U.S. # 5003
2015 93¢ Flannery O’Connor
Literary Arts Series
In her own words, Mary Flannery O’Connor (1925-64) was a Roman Catholic “not like someone else would be a Baptist or a Methodist, but like someone else would be an atheist.” Growing up in the Protestant South, the young writer identified as a religious outcast, but wholly embraced her faith.
O’Connor saw her talent and desire for writing as a God-given gift. She felt it was her divine calling, and answered it through literary works filled with imagery of original sin and questions of ethics and morality. Fiction was her religious pulpit.
Ironically, O’Connor did not write for her Catholic peers so much as for the Southern traditional Protestants whom she portrayed in her stories. Many believed her writing to be a satirical attack on the devoutly religious, but it was the opposite. O’Connor admired fundamentalists’ unwavering beliefs, though different from her own. Their convictions set them apart from Catholics and Protestant liberals.
O’Connor spent her last years at the family home in Georgia. She continued to write, but remarked “there won’t be any biographies of me because… lives spent between the house and the chicken yard do not make exciting copy.” Regarded as one of the greatest short story writers of the 20th century, she never knew how popular her writing would become.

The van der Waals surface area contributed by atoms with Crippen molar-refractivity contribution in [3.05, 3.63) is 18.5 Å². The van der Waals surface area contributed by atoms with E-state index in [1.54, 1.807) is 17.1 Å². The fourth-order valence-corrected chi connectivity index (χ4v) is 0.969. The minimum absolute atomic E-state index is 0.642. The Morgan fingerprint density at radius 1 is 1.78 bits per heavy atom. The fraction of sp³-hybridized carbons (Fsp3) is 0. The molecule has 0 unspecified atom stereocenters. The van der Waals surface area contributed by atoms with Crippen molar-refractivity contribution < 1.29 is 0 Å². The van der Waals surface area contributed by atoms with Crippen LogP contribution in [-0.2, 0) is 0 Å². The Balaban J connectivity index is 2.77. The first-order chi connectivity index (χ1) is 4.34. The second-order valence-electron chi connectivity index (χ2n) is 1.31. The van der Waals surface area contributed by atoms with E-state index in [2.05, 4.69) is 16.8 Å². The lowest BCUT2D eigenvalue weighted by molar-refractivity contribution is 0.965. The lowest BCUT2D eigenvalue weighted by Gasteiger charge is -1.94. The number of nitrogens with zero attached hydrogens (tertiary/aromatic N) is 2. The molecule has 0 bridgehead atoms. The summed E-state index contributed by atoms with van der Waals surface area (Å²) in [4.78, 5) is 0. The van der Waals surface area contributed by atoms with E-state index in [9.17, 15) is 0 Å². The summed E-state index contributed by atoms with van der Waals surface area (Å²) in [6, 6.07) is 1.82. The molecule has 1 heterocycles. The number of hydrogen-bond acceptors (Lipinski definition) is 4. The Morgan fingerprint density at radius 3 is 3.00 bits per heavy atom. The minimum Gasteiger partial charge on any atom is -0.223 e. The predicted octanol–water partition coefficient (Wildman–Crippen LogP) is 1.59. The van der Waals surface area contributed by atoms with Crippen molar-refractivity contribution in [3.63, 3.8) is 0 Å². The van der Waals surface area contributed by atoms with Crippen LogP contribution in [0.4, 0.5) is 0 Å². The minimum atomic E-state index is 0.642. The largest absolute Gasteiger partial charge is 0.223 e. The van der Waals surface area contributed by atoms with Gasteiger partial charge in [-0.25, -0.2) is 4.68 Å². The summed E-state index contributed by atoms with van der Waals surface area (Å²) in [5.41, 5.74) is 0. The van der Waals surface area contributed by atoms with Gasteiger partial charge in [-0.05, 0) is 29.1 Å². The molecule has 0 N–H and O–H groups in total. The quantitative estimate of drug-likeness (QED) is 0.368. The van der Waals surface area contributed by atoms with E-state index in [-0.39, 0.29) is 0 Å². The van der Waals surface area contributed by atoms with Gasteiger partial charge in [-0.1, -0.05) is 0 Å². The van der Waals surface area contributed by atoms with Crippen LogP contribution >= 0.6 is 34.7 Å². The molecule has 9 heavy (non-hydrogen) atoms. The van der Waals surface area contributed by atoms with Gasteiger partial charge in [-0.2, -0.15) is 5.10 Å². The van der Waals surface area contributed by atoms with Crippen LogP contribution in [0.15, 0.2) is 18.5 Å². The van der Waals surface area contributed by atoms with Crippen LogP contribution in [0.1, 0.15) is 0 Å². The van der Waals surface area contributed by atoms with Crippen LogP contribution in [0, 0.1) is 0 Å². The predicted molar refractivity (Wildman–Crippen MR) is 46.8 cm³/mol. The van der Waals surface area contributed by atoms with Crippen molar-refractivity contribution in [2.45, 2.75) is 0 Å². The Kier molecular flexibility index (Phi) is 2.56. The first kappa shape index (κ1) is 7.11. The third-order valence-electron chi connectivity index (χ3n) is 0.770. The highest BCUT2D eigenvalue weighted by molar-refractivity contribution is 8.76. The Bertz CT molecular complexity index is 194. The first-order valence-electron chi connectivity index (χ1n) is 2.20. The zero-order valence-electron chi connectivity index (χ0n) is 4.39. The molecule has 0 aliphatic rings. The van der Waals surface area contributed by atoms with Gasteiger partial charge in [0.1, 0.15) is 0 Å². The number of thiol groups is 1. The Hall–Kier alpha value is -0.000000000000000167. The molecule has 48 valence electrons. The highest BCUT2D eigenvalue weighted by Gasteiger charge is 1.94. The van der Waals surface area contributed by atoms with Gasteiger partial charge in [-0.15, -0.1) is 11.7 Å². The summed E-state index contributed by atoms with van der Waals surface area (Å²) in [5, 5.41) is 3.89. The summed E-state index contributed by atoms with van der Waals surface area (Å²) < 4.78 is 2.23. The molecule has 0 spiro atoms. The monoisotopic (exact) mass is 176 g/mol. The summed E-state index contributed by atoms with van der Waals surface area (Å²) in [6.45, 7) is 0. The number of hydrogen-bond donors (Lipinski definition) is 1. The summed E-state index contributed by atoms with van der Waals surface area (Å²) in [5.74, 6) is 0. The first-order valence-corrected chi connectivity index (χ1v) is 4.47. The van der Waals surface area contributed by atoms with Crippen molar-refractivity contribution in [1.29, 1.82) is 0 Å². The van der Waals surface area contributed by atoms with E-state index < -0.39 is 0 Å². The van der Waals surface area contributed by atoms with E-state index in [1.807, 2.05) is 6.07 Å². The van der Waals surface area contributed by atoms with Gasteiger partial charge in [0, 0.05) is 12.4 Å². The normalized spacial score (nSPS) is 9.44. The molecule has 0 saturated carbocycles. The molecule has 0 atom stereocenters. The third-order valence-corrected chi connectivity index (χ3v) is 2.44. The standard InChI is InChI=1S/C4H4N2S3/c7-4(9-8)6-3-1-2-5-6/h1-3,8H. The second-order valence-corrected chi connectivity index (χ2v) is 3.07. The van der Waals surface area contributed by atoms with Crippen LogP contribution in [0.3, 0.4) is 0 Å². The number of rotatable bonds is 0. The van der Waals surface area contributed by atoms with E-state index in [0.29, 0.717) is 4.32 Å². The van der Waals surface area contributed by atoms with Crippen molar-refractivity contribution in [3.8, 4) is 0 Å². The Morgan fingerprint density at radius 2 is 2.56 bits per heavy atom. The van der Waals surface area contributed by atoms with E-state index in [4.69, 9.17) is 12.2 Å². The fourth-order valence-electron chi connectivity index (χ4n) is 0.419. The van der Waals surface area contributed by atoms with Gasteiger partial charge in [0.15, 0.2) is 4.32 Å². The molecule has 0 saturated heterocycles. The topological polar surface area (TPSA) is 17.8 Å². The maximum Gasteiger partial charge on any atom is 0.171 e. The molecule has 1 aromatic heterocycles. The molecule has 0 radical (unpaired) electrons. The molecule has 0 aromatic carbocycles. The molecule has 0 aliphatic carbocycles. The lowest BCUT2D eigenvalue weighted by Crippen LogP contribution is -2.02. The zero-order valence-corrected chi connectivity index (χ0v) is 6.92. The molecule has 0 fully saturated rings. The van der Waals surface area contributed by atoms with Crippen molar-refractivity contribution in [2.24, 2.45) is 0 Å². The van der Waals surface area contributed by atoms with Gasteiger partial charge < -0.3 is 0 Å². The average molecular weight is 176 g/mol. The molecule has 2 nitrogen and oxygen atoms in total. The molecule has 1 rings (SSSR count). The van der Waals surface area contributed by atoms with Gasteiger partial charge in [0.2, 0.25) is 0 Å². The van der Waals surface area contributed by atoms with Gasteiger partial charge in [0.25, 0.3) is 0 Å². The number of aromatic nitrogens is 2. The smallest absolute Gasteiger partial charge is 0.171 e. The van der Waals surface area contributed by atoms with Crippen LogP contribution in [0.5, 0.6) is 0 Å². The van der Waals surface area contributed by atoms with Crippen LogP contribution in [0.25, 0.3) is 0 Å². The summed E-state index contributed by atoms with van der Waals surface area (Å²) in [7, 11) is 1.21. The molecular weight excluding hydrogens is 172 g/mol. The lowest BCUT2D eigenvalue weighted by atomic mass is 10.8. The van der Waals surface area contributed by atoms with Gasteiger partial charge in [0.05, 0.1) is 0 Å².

Value: 93¢ 3-ounce non-denominated rate
Issued: June 5, 2015
First Day City: McClean, Va
Type of Stamp: Commemorative
Printed by: Ashton Potter
Method: Offset printing in sheets of 120, with 6 panes of 20
Perforation: Serpentine Die Cut 11 ¾
Quantity Printed: 20,000,000 stamps
The stamp art for the Flannery O’Connor stamp was created digitally to resemble a watercolor painting. It’s based on a photo taken of her when she was a student at the Georgia College for Women between 1942 and 1945. She is surrounded by peacock feathers, which is fitting as she once had more than 40 of the birds and wrote an essay about them that was later called “King of the Birds.” Flannery O'Connor is the 30th honoree in the Literary Art Series.